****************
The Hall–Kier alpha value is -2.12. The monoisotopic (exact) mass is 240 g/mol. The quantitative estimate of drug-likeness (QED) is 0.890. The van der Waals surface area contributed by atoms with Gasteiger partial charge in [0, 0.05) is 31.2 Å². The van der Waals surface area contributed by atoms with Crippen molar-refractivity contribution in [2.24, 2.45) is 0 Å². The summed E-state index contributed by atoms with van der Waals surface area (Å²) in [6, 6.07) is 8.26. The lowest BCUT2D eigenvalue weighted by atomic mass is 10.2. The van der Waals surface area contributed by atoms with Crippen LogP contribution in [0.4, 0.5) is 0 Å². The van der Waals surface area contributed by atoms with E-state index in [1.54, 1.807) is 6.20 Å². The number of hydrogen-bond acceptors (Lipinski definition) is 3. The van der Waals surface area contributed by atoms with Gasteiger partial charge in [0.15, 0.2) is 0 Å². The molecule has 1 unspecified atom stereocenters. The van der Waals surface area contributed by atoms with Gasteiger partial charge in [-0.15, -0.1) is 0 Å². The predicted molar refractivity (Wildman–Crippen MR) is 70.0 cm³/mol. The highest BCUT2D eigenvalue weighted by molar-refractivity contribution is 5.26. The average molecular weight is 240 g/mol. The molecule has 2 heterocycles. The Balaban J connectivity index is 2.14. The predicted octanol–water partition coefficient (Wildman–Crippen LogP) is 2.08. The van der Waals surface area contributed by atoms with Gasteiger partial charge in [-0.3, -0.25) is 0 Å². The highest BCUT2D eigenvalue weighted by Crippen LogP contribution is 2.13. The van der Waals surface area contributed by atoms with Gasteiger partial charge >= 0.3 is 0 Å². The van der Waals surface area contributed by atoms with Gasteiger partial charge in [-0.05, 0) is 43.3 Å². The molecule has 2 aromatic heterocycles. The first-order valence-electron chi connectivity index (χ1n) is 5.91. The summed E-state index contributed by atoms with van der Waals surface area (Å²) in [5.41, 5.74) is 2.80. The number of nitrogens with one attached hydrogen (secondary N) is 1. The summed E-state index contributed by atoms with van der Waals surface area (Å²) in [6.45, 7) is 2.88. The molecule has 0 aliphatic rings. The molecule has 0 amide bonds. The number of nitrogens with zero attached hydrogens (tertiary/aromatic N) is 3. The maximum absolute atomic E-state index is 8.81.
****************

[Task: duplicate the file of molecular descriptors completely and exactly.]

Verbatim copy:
The Hall–Kier alpha value is -2.12. The monoisotopic (exact) mass is 240 g/mol. The quantitative estimate of drug-likeness (QED) is 0.890. The van der Waals surface area contributed by atoms with Gasteiger partial charge in [0, 0.05) is 31.2 Å². The van der Waals surface area contributed by atoms with Crippen molar-refractivity contribution in [2.24, 2.45) is 0 Å². The summed E-state index contributed by atoms with van der Waals surface area (Å²) in [6, 6.07) is 8.26. The lowest BCUT2D eigenvalue weighted by atomic mass is 10.2. The van der Waals surface area contributed by atoms with Crippen LogP contribution in [0.4, 0.5) is 0 Å². The van der Waals surface area contributed by atoms with E-state index in [1.54, 1.807) is 6.20 Å². The number of hydrogen-bond acceptors (Lipinski definition) is 3. The van der Waals surface area contributed by atoms with Gasteiger partial charge in [0.15, 0.2) is 0 Å². The molecule has 1 unspecified atom stereocenters. The van der Waals surface area contributed by atoms with Gasteiger partial charge in [-0.15, -0.1) is 0 Å². The predicted molar refractivity (Wildman–Crippen MR) is 70.0 cm³/mol. The highest BCUT2D eigenvalue weighted by molar-refractivity contribution is 5.26. The average molecular weight is 240 g/mol. The molecule has 2 heterocycles. The Balaban J connectivity index is 2.14. The predicted octanol–water partition coefficient (Wildman–Crippen LogP) is 2.08. The van der Waals surface area contributed by atoms with Gasteiger partial charge in [-0.3, -0.25) is 0 Å². The highest BCUT2D eigenvalue weighted by Crippen LogP contribution is 2.13. The van der Waals surface area contributed by atoms with Gasteiger partial charge >= 0.3 is 0 Å². The van der Waals surface area contributed by atoms with Gasteiger partial charge in [-0.05, 0) is 43.3 Å². The molecule has 2 aromatic heterocycles. The first-order valence-electron chi connectivity index (χ1n) is 5.91. The summed E-state index contributed by atoms with van der Waals surface area (Å²) in [5.41, 5.74) is 2.80. The number of nitrogens with one attached hydrogen (secondary N) is 1. The summed E-state index contributed by atoms with van der Waals surface area (Å²) in [6.45, 7) is 2.88. The molecule has 0 aliphatic rings. The molecule has 0 amide bonds. The number of nitrogens with zero attached hydrogens (tertiary/aromatic N) is 3. The maximum absolute atomic E-state index is 8.81.